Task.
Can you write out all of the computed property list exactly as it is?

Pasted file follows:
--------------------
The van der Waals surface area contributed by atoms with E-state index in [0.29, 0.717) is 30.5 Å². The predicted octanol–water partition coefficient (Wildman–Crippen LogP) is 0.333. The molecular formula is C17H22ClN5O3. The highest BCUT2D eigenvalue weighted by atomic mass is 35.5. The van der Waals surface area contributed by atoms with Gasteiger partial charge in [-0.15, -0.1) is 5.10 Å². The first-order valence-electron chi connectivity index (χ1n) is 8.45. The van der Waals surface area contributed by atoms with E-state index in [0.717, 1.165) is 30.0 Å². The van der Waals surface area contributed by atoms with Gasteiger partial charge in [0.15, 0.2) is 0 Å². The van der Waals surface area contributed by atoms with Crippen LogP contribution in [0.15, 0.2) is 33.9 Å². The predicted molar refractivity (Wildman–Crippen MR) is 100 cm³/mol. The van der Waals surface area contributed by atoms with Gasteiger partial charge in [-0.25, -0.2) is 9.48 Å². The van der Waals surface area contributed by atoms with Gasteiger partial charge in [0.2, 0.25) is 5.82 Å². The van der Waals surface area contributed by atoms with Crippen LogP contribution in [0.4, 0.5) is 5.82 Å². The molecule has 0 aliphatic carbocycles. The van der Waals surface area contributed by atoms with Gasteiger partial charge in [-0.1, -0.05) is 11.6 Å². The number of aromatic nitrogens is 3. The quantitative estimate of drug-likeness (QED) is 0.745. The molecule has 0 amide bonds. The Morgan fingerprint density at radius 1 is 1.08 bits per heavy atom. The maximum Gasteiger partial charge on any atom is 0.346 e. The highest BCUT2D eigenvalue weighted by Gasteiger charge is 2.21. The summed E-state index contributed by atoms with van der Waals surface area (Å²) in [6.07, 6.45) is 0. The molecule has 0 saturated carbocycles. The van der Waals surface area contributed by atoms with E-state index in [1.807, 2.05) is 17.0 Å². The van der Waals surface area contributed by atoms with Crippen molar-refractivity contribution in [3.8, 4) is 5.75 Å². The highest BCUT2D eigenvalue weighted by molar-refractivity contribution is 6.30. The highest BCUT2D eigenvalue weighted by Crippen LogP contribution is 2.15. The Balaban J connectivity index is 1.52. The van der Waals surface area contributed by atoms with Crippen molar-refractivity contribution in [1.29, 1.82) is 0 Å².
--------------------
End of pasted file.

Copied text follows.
The van der Waals surface area contributed by atoms with E-state index in [0.29, 0.717) is 30.5 Å². The predicted octanol–water partition coefficient (Wildman–Crippen LogP) is 0.333. The molecular formula is C17H22ClN5O3. The highest BCUT2D eigenvalue weighted by atomic mass is 35.5. The van der Waals surface area contributed by atoms with Gasteiger partial charge in [-0.15, -0.1) is 5.10 Å². The first-order valence-electron chi connectivity index (χ1n) is 8.45. The van der Waals surface area contributed by atoms with E-state index in [0.717, 1.165) is 30.0 Å². The van der Waals surface area contributed by atoms with Gasteiger partial charge in [0.15, 0.2) is 0 Å². The van der Waals surface area contributed by atoms with Crippen LogP contribution in [0.15, 0.2) is 33.9 Å². The predicted molar refractivity (Wildman–Crippen MR) is 100 cm³/mol. The van der Waals surface area contributed by atoms with Gasteiger partial charge in [-0.25, -0.2) is 9.48 Å². The van der Waals surface area contributed by atoms with Gasteiger partial charge in [0.2, 0.25) is 5.82 Å². The van der Waals surface area contributed by atoms with Crippen LogP contribution in [0.4, 0.5) is 5.82 Å². The molecule has 0 aliphatic carbocycles. The van der Waals surface area contributed by atoms with Gasteiger partial charge in [-0.1, -0.05) is 11.6 Å². The number of aromatic nitrogens is 3. The quantitative estimate of drug-likeness (QED) is 0.745. The molecule has 0 amide bonds. The Morgan fingerprint density at radius 1 is 1.08 bits per heavy atom. The maximum Gasteiger partial charge on any atom is 0.346 e. The highest BCUT2D eigenvalue weighted by Gasteiger charge is 2.21. The summed E-state index contributed by atoms with van der Waals surface area (Å²) in [6.07, 6.45) is 0. The molecule has 0 saturated carbocycles. The van der Waals surface area contributed by atoms with E-state index in [1.807, 2.05) is 17.0 Å². The van der Waals surface area contributed by atoms with Crippen molar-refractivity contribution in [3.8, 4) is 5.75 Å². The highest BCUT2D eigenvalue weighted by molar-refractivity contribution is 6.30. The highest BCUT2D eigenvalue weighted by Crippen LogP contribution is 2.15. The Balaban J connectivity index is 1.52. The van der Waals surface area contributed by atoms with Crippen molar-refractivity contribution in [1.29, 1.82) is 0 Å².